Ex-Heller SF Get Together – Was Larrabee There?

A group of almost 100 ex-Hellerites met up at the Hyatt Regency (Embarcadero) in San Francisco on Wednesday night and I am only getting information in dribs and drabs right now.

First, if there are photos and you’d like them placed here on Heller Highwater then email me at hellerdrone@gmail.com.  

Second, several people stated that Matt Larrabee actually had the chutzpah to show up.  Yes, granted, he is an ex-Hellerite like the rest of us but considering the fact that he was one of the major players in this tragedy you’d think he’d have the sense to stay away.

If this is the case, I would like to hear about any encounters, discussions, words traded with Mr. Larrabee and whether anyone actually confronted him on his actions and the actions of the rest of the Dissolution Committee.  I think followers of Heller Highwater would like to know as well.

Is Larrabee turning out to be our very own Blagojevich?  Does he just not get it like the rest of the D.C.? Or does he just think that the rules of common decency that apply to the rest of us mere mortals, just don’t apply to him?

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16 Responses to “Ex-Heller SF Get Together – Was Larrabee There?”


  1. 1 Doughboy 19 December 2008 at 11:04 am

    Janet Cenicola was there, too. Coincidence?

  2. 2 Lola Falana 19 December 2008 at 11:40 am

    He was there, only spoke with a select few, never turned his back to the crowd. Probably feared getting shanked.

    It was great seeing people that I used to work with, catching up on our lives and just talking about wtf happened??

  3. 3 Derner 19 December 2008 at 3:14 pm

    I wanted to be there. I had planned to be there.

    Fortunately, I’m swamped with contract work, and I was up until 3:00AM working on projects for clients.

    Looking forward to hearing how it went though.

  4. 4 please stop 19 December 2008 at 8:09 pm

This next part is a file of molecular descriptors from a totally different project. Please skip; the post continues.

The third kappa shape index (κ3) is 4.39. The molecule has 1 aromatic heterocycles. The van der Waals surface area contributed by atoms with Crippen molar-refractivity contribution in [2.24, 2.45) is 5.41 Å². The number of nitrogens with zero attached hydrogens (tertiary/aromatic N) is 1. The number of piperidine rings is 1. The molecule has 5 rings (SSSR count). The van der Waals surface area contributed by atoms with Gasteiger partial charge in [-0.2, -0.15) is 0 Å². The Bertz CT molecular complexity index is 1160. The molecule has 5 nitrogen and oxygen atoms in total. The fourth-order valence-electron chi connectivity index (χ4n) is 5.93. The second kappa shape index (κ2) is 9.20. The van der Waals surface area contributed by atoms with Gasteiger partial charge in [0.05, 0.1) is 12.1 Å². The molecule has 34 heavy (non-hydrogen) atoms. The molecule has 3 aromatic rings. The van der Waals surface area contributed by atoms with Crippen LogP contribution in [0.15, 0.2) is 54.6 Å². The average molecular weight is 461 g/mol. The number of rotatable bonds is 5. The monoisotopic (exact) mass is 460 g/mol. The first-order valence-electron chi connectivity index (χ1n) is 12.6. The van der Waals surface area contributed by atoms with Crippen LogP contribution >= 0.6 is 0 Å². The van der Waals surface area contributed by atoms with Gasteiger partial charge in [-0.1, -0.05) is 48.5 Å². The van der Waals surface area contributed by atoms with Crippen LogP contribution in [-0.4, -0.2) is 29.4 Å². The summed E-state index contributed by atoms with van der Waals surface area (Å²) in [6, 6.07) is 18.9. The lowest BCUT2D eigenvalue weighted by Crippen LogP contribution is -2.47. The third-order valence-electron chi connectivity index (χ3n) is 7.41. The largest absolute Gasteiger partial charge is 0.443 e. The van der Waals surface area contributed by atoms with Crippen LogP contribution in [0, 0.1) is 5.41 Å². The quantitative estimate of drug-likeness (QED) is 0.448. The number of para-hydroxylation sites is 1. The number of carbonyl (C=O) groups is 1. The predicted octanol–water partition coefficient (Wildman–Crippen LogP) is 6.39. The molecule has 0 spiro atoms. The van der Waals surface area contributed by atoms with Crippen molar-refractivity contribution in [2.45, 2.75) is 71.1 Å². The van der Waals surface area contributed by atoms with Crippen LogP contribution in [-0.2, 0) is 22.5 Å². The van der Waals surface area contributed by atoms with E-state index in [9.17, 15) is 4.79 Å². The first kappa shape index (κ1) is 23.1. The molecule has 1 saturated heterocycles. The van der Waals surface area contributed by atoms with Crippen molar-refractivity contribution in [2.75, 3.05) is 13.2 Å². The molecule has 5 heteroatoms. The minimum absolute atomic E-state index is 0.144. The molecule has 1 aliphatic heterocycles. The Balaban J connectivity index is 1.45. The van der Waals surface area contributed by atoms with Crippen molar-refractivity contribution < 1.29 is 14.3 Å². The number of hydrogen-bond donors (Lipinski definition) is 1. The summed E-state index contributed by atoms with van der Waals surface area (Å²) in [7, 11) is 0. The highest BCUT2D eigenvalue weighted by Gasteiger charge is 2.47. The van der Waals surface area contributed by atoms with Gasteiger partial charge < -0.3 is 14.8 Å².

This site had so much promise. But it continues to slide down the slope of bitterness and vitriol. This was a tragedy, to be sure. None of us wanted it — not the staff, associates, and most assuredly not the shareholders (and no I’m not a shareholder, but these people lost more money than any of us). It is legitimate to question Matt’s leadership, more legitimate to question the decision making of the firm’s policy committee before and after Matt’s ascension (and not because they put forth Matt’s candidacy, but because they had such an open debate about Matt vs. Barry which led to Matt constantly looking over his shoulder). Matt very well may not have had the leadership skills necessary, but it is so wrong to place the whole blame on him – the firm’s vaunted culture is as much to blame. The firm’s debate club culture mentality was to blame. The firm’s lack of willingness to act like a business, as opposed to a social experiment, is to blame. The firm’s overly entitled staff and associates are as much to blame. The firm’s myopic, bureaucratic, and self preservationist focused administration is to blame. Hell, the vaunted Phyllis Gardner is as much to blame, if not more, than Brad Scott. The infrastructure built out for a firm twice the size was to blame. The disloyal, ego maniacal, greedy partners that defected because they were either (supposedly) underpaid or because they were dissed by not being given some bullshit management title were to blame. All who are so absorbed in their own self pity and bitterness are to blame because most of you were so fixated on what the firm owed you as opposed to providing the highest level of support and client care. The pervasive entitlement was to blame, among the shareholders, the associates and, yes, the staff is frankly more to blame than anything. As far as I’m concerned the fact that Matt showed up to the function was a sign of strength. Comments to the contrary are borne out of entitlement, weakness, bitterness, and a total lack of understanding. Employees of the Big 3 are experiencing the same thing. The economy sucks. The labor market sucks. The fact that Heller folded sucks, but to blame it all one aspect is simply wrong.